Created date
Jun 16, 2022 01:21 PM
Data Science
Machine Learning
Machine Learning

Ensemble method

  • It is the creation of a better classifier from a collection of weaker classifiers. (團結就是力量)
  • They can make the model more robust (unlikely to be influenced by small changes in the training data).
    • Boosting tries to achieve better accuracy.
    • Bagging tries to reduce variance and prevent overfitting.
  • You can think of Boosting is an advanced version of Bagging.
    • There are a few of ensemble methods learnt, namely Bagging, Boosting and
      Random Forest
      Assumption :
      • The individual classifiers are moderately (> 50%) accurate.
      • Individual classifiers are created independently.
      • Pooling the results of the each classifier reduces the variance of the overall classification.
      • Decision trees work well as the individual classifiers
      • Disadvantage: model produced is not as easy to interpret as a single tree.

Bagging (Bootstrap Aggregation)

  • Bagging is a method to decrease variance.
  • Aims to create several subsets of data from training sample chosen randomly with replacement. Each collection of subset data is used to train their decision trees. [indiaMag]
  • It works well for high-variance machine learning algorithm, typically decision trees.
Bagging is nothing but SAMPLING WITH REPLACEMENT, using the same sample size of your distribution.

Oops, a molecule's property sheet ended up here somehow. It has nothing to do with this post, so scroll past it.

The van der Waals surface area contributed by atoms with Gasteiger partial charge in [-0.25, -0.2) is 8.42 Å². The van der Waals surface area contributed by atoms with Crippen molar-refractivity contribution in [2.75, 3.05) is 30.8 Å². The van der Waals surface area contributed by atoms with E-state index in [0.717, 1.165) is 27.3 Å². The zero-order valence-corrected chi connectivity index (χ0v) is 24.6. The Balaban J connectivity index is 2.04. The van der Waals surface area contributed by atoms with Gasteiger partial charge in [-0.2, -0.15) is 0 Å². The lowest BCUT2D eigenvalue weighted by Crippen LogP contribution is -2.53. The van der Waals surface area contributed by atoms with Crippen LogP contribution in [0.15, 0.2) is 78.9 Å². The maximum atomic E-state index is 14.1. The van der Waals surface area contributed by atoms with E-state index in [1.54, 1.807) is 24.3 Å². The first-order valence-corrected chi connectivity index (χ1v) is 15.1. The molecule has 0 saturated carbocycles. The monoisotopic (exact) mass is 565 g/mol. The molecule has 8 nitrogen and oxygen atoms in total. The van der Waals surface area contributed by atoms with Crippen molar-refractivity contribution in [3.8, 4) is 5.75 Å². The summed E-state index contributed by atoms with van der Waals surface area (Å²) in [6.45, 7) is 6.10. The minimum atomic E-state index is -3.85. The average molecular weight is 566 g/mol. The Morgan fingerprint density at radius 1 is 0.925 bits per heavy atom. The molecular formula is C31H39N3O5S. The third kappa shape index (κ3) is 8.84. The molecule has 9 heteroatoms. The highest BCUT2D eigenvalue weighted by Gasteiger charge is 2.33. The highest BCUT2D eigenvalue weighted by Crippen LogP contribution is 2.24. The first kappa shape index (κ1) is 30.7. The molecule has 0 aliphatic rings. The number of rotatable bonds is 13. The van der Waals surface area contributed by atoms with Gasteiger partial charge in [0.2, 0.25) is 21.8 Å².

• (That means same observation can occur more than once in the bootstrap data set. )
Each bootstrap replicate may have multiple instances of the original data points, and contains approximately 63% of the original data set.

The way it works :

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For example, in the samples drawn from set 0-L (we called Replicate here), some of the observation can be happened more than once. (Sample with Replacement)
Step 2: Construct a single classifier for each replicate Step 3: Combine the classifiers by taking a Average of all the predictions from different trees.


  • Learners are learned sequentially with early learners fitting simple models to the data and then analysing data for errors. Consecutive trees (random sample) are fit and at every step, the goal is to improve the accuracy from the prior tree.
  • If an observation was classified incorrectly, it tries to increase the weight of this observation and vice versa.

How to perform Boosting

  • Assign equal weights to each point in training set; fit basic tree.
  • Repeat n iterations:
    • Update weights of misclassified items and normalise;
    • update tree,
    • building on current tree.
  • Output the final classifier as weighted sum of votes from each tree.
  1. Initialise the dataset and assign equal weight to each of the data point.
  1. Provide this as input to the model and identify the wrongly classified data points.
  1. Increase the weight of the wrongly classified data points.
  1. if (got required results)   → Goto step 5
    1. else   → Goto step 2
  1. End

Here tells the difference between those two : This link is very useful